Wildlife holidays in Lesbos
Tell me about Lesbos …
Lesbos lies in the Aegean Sea, just a few kilometres from the coast of Turkey.
Third largest of the Greek islands, it has a rugged mountainous interior and a magnificent coastline which has largely escaped the ravages of mass tourism.
A major source of revenue for the island is the production of high quality olive oil.
Our Lesbos specialist recommends...
"Our ‘Lesbos’ tour is a relaxing 8-day birdwatching holiday to this beautiful Greek island. This is one of the best places in Europe to see the spring migrants. It is definitely a worthy short-haul destination."Dan Free
What’s special about the wildlife?
The island is perfectly situated as a stopover for migrant birds heading north from Africa, and there are few better places in Europe to observe the ebb and flow of spring migration. Lesbos also boasts an impressive list of breeding bird species.
Naturetrek Tour to Lesbos
We offer a 10-day bird watching holiday to this beautiful Greek island, regarded by many as one of the best places in Europe to observe spring migration.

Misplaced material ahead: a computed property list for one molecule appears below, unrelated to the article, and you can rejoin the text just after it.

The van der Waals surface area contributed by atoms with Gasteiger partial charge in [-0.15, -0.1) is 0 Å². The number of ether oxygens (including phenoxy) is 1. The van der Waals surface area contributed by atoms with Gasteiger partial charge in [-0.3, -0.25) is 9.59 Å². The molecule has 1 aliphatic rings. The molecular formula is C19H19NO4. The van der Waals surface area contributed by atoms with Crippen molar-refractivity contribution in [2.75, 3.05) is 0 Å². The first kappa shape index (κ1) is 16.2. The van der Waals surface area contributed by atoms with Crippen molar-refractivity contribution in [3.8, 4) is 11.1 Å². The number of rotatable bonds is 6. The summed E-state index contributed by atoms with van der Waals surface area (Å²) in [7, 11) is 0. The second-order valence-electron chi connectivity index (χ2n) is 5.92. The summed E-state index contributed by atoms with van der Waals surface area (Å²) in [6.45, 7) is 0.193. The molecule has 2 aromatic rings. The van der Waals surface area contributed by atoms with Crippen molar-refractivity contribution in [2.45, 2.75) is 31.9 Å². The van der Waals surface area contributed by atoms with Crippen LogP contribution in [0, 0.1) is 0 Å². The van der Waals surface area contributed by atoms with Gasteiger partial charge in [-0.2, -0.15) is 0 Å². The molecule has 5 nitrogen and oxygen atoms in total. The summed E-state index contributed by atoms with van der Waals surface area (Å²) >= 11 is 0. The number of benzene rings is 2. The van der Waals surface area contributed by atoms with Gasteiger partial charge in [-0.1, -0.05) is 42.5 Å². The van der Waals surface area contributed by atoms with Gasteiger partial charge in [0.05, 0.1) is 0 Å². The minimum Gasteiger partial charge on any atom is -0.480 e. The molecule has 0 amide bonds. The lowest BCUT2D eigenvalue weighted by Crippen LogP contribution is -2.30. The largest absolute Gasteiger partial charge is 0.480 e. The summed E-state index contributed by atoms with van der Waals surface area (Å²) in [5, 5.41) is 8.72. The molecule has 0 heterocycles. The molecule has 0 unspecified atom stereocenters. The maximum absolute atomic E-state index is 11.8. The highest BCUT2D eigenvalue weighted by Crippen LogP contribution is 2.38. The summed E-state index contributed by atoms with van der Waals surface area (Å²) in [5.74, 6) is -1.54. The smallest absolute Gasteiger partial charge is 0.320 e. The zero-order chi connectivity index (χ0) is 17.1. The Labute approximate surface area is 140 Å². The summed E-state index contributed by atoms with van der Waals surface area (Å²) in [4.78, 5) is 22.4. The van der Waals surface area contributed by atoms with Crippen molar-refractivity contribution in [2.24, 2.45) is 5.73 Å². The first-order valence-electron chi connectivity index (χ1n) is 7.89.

What birds might I see?
- We’ll inspect pools, marshes and saltpans around Skalla Kallonis for passage migrants such as herons, waders & terns
- Kruper’s Nuthatch & Cinereous Bunting are two of the rarer breeding birds we’ll look for
- Black-winged Stilts, Collared Pratincoles, Long-legged Buzzard & Masked Shrikes are a few of the species we may find
- We’ll also hope to add some vagrants, many of Central Asian origin, to our lists: Lanner, Spur-winged Plover, Great Snipe & Citrine Wagtail have been seen in recent years
WHAT YOU'VE BEEN SAYING ABOUT OUR Lesbos HOLIDAYS
Chris and Reg were very patient and helped at every stage. Knowledge and previous experience is a great asset. They went to great lengths to explain all about the birds, hoping to make us experts.
This holiday encompassed all our expectations in regards to bird watching. The tour leaders, Mike Hodgson and Reg Thorpe gave us a great experience with their knowledge of venues and bird identification, giving us many new and unexpected birds.
The hotel gardens were a great source of interest; a nightingale - I'm assuming one - was around the whole week and sang every day; and the gardens seemed to be the haunt of several owls, which were seen several nights by some group members. Lots of bird busyness went on during the day - Spanish Sparrow, Olivaceous Warblers etc.